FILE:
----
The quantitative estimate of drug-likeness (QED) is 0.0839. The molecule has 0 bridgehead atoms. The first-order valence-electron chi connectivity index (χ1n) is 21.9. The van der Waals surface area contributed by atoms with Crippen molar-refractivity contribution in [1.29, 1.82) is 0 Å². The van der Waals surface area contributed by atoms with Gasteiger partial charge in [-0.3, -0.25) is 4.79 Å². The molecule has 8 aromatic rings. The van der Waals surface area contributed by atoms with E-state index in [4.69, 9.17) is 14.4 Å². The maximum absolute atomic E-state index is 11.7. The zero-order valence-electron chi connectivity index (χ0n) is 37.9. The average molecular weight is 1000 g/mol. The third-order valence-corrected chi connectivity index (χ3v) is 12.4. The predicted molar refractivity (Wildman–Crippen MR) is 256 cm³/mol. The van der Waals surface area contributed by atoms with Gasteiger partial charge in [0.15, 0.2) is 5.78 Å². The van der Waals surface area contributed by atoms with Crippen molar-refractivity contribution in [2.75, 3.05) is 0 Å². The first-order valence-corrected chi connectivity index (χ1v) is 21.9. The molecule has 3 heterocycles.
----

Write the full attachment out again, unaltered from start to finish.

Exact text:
The quantitative estimate of drug-likeness (QED) is 0.0839. The molecule has 0 bridgehead atoms. The first-order valence-electron chi connectivity index (χ1n) is 21.9. The van der Waals surface area contributed by atoms with Crippen molar-refractivity contribution in [1.29, 1.82) is 0 Å². The van der Waals surface area contributed by atoms with Gasteiger partial charge in [-0.3, -0.25) is 4.79 Å². The molecule has 8 aromatic rings. The van der Waals surface area contributed by atoms with E-state index in [4.69, 9.17) is 14.4 Å². The maximum absolute atomic E-state index is 11.7. The zero-order valence-electron chi connectivity index (χ0n) is 37.9. The average molecular weight is 1000 g/mol. The third-order valence-corrected chi connectivity index (χ3v) is 12.4. The predicted molar refractivity (Wildman–Crippen MR) is 256 cm³/mol. The van der Waals surface area contributed by atoms with Gasteiger partial charge in [0.15, 0.2) is 5.78 Å². The van der Waals surface area contributed by atoms with Crippen molar-refractivity contribution in [2.75, 3.05) is 0 Å². The first-order valence-corrected chi connectivity index (χ1v) is 21.9. The molecule has 3 heterocycles.